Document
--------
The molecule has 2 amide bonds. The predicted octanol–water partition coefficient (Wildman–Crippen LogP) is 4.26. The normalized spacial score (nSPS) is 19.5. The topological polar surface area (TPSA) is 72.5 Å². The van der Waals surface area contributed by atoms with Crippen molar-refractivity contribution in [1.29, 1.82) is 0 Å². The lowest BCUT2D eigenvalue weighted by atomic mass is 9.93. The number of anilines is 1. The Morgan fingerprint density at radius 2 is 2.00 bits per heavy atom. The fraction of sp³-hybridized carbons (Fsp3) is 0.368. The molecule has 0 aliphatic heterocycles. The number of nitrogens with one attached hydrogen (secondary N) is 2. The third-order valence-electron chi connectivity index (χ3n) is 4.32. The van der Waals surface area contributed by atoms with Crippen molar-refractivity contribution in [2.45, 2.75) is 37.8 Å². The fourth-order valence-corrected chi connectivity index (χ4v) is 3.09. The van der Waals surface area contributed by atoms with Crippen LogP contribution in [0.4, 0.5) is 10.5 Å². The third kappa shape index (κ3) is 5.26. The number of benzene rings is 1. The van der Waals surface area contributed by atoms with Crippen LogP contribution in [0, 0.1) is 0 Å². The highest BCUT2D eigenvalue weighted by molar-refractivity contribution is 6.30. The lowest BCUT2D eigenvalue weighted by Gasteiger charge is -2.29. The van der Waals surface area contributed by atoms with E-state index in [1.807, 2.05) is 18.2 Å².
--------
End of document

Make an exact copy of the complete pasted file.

The molecule has 2 amide bonds. The predicted octanol–water partition coefficient (Wildman–Crippen LogP) is 4.26. The normalized spacial score (nSPS) is 19.5. The topological polar surface area (TPSA) is 72.5 Å². The van der Waals surface area contributed by atoms with Crippen molar-refractivity contribution in [1.29, 1.82) is 0 Å². The lowest BCUT2D eigenvalue weighted by atomic mass is 9.93. The number of anilines is 1. The Morgan fingerprint density at radius 2 is 2.00 bits per heavy atom. The fraction of sp³-hybridized carbons (Fsp3) is 0.368. The molecule has 0 aliphatic heterocycles. The number of nitrogens with one attached hydrogen (secondary N) is 2. The third-order valence-electron chi connectivity index (χ3n) is 4.32. The van der Waals surface area contributed by atoms with Crippen molar-refractivity contribution in [2.45, 2.75) is 37.8 Å². The fourth-order valence-corrected chi connectivity index (χ4v) is 3.09. The van der Waals surface area contributed by atoms with Crippen LogP contribution in [0.4, 0.5) is 10.5 Å². The third kappa shape index (κ3) is 5.26. The number of benzene rings is 1. The van der Waals surface area contributed by atoms with Crippen LogP contribution in [0, 0.1) is 0 Å². The highest BCUT2D eigenvalue weighted by molar-refractivity contribution is 6.30. The lowest BCUT2D eigenvalue weighted by Gasteiger charge is -2.29. The van der Waals surface area contributed by atoms with E-state index in [1.807, 2.05) is 18.2 Å².